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Your website here.

You can use Mac OS X Personal Web Sharing to publish web pages or share files on the Internet — or on your company’s or school’s local area network — from a folder on your hard disk.

You can display your documents on the Internet — or restrict access to a chosen few within a local area network. Mac OS X Personal Web Sharing makes it a snap.

Here’s how it works: Create your website by changing this page (it's called "index.html" and it's in the Sites folder in your home folder) and creating any other HTML pages you want.

Once you’re online, turn on Personal Web Sharing, then send your web address to other people.

That’s it. You’re done — your page is ready for viewing.

HTML, anyone?

HTML is easy — so easy that even a first-time user can do it. That's because you don’t have to learn HTML to use it.

Leading word processing applications, such as Microsoft Word and AppleWorks 6, actually generate HTML webpages for you with just a few clicks of a mouse.

HTML — short for hypertext markup language — is what webmasters and designers use to publish text and graphics on the Internet in a form that can be read by any web browser.

To create an HTML webpage in Microsoft Word, all you have to do is choose Save as HTML from the File menu. Word will save your work as an HTML page, ready for publishing on the Internet.

In AppleWorks 6, choose Save As from the File menu, then choose HTML from the pop-up menu. Next, just type in the name you want to save the page with and click the Save button, and it’s like boom — instant HTML.

Apache web server

Something you’ll notice about Mac OS X Personal Web Sharing: as server software goes, it’s as stable as a block of granite. That’s because it’s built on the Apache web server, one of the many industrial-strength, industry-standard technologies that are part of the modern Darwin core foundation underlying Mac OS X.

Powered by Apache

Apache is, in a nutshell, a continually evolving hunk of server software that’s both free and priceless at the same time. One of the absolute gems to emerge out of the open source movement, Apache is free in the sense that it’s not proprietary. Programmers essentially have the freedom to do what they want with the source code once they have it — provided they pass along to other programmers the same rights and privileges to change and modify the source code that they themselves had.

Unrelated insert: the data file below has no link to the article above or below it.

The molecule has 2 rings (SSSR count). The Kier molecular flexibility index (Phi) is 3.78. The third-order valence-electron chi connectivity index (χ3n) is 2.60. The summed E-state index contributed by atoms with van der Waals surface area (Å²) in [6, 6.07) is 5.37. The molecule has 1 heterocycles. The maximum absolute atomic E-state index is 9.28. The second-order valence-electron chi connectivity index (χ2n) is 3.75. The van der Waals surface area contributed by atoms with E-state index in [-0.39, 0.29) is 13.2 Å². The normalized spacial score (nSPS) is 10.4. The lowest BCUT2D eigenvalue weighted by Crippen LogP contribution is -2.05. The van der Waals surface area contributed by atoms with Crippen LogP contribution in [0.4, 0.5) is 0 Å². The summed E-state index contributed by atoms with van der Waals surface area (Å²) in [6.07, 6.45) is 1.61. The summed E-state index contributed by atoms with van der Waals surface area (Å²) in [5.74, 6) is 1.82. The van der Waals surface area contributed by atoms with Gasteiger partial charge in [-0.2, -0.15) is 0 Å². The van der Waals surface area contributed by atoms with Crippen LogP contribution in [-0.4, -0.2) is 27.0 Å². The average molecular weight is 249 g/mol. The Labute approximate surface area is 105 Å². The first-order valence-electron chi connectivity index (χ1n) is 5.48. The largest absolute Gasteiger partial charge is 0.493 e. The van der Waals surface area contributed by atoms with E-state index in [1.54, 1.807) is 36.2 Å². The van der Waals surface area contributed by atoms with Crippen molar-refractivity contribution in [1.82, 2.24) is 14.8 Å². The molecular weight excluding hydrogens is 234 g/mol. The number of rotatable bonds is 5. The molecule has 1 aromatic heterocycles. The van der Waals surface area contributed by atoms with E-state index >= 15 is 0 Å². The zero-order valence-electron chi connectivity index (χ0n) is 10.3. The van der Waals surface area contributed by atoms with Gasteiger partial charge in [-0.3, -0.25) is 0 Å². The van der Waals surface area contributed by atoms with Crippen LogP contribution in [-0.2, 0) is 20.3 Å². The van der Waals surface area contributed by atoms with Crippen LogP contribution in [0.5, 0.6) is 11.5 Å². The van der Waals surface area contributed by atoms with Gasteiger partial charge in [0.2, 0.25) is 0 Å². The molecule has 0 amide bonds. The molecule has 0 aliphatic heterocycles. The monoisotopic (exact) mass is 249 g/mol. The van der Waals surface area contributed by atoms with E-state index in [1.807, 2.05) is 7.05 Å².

The Apache server started out as a project at the National Center for Supercomputing Applications, University of Illinois, Urbana-Champaign. Since then Apache has been continuously developed and strengthened by members of the open source community (who also helped develop certain core areas of Mac OS X). The Apache server has earned such a reputation for rock-solid reliability that it currently hosts over half the websites on the Internet — and almost all of the coolest and most heavily-visited ones. Including Apple’s own website — and now yours, too.

For more information about using the Apache web server, see the Apache manual.
Quick Start Guide to
Personal Web Sharing

1. Create the HTML pages for your website and put them in the Sites folder in your home folder.

Substitute your own content for the text, graphics, and links in this page (index.html) to create a customized welcome page. Create other HTML page following your application's instructions for linking pages and graphics.

2. Make sure you have a working network connection. If you need help, see your network administrator.

Start Web Sharing 3. Open System Preferences and click Sharing. Select Personal Web Sharing and click Start.

4. Note the address for your website under the services list in Sharing preferences. Be sure to copy the address exactly as it appears.

Give this address to the people on your network (make sure they don’t forget that last “/”). They can connect to your server and view your published documents by typing this address in their web browser.